Ever wonder why SEO is so important? Consumers may search for any number of terms directly related to your business. The higher on the results page your website appears, the more likely they are to click on your link.

In fact, according to Advanced Web Rankings, websites which appear on the first page of Google’s search results get 75% of the clicks originating from that search. Basically, if you don’t make it to the first page, the likelihood of someone finding your site from their search is pretty darn low.  

What do Search Engines Want?

Search engines function by scouring the internet for high quality, relevant information about the searcher’s query. Relevance is determined by whether a particular page seems like it might be what the searcher is looking for. Quality is evaluated in many ways, but foremost is the number and quality of other websites that refer to the page in question.

We know. It’s a lot to take in. Don’t fret if you feel like you need beginner’s guide to SEO. You’re about to get a crash course!

A Few Notes

Website optimization, even if you’re just implementing these SEO basics, isn’t a “one and done.” The algorithms used to determine search results are ever evolving. It’s important to stay up to date with at least the most basic SEO trends.

When we think SEO, we tend to think “Google.” And for good reason. It’s estimated that 93% of organic search traffic comes from Google. So, for the purpose of discussing SEO basics, we will be using the terms “search engine” and “Google” interchangeably.  

How To SEO

Okay, now what are the basics of SEO and how the heck do you accomplish it? In general, you’ve got two types of website SEO: on and off page. Take a look.

On-page SEO Overview

This is probably what most think of when they hear the terms SEO or optimize. It relates to integrating commonly searched, relevant, keywords into your website. Ideally each page on your site will target one core term and a few ancillary terms. Here are a few SEO basics and elements to consider for on-page optimization.

Title Tags

This is basically your search listing’s headline. It is also the clickable link to your page in a list of search results. Try to keep your title tag to 55 characters or less, as this is the maximum that will show up as the title in your search result. And make sure to include your keyword in that tag somewhere, too.

Meta Descriptions

The meta description is pretty much supplemental ad copy. It may or may not show up in search results, but it’s presence can help search engines actually find and rank your page. Therefore, it’s beneficial to incorporate your main keyword here, too.

Body Content

The actual content of each page is of upmost importance, and it’s where you’ll integrate your list of targeted keywords. Aside from keywords, search engines also consider the following SEO basics when determining the quality and relevance of your page:

  • Unique Content: In general, Google favors unique content. If your site provides the same information as ten other sites out there, what reason does a search engine have to return yours at the top of the list?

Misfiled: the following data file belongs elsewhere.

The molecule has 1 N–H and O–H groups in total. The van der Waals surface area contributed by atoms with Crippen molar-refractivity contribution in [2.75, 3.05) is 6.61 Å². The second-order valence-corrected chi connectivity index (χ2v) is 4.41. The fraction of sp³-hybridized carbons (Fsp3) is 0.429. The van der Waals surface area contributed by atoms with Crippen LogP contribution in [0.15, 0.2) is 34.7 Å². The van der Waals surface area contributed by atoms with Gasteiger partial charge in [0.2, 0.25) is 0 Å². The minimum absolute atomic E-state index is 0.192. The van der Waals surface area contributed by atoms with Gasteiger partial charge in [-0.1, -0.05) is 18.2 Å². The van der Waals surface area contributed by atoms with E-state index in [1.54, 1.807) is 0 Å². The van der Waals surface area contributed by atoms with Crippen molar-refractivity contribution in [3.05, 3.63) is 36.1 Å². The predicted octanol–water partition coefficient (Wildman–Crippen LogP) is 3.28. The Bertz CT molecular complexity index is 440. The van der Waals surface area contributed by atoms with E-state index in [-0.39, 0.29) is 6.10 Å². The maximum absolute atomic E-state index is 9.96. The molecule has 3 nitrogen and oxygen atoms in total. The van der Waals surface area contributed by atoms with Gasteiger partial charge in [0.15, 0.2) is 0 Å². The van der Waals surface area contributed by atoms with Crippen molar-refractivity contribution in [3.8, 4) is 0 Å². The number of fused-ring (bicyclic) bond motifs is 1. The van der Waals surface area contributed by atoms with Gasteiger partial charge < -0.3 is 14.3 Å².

• Engagement: If it seems as though your page is actually engaging visitors, you’ll be more visible. Engagement is typically measured by how long a person stays on your page and how they interact with it. Do they find your site helpful and stick around for a while, or do they bounce back to the search page and choose another link? Of course, engaging content is a must, but you’ll also want to avoid some of the most common web design mistakes to ensure a positive user experience.
  • Shareability: Search engines are also interested in how often your site is shared. The rationale is that if someone shares a page, it’s because they found it useful, which means that others might find it useful as well. Use share buttons to make this as easy as possible!
  • Alt Attributes: Alt attributes are code elements that allows you to provide alternate information for an image if a user can’t view it. Effectively using alt tags on your images can have a huge impact on how your site is perceived by search engines. If you’re able to naturally fit your keyword into your alt tags, great, as this will help search engines determine what your page is actually about.

Off-page SEO Overview

Keywords aren’t the only factor Google considers when determining how useful your webpage will be to searchers. There are several other items considered in the algorithms used.

Information Architecture

The way your site is organized, as well as the ease of navigating it, impacts user experience. Remember, the goal of a search engine is to help the searcher. If Google returns a page that is a pain in the butt for the user, their trust in Google may be jeopardized. Therefore, it’s best to learn which design elements you shouldn’t be using and do your best to stick with industry standards.

Internal Links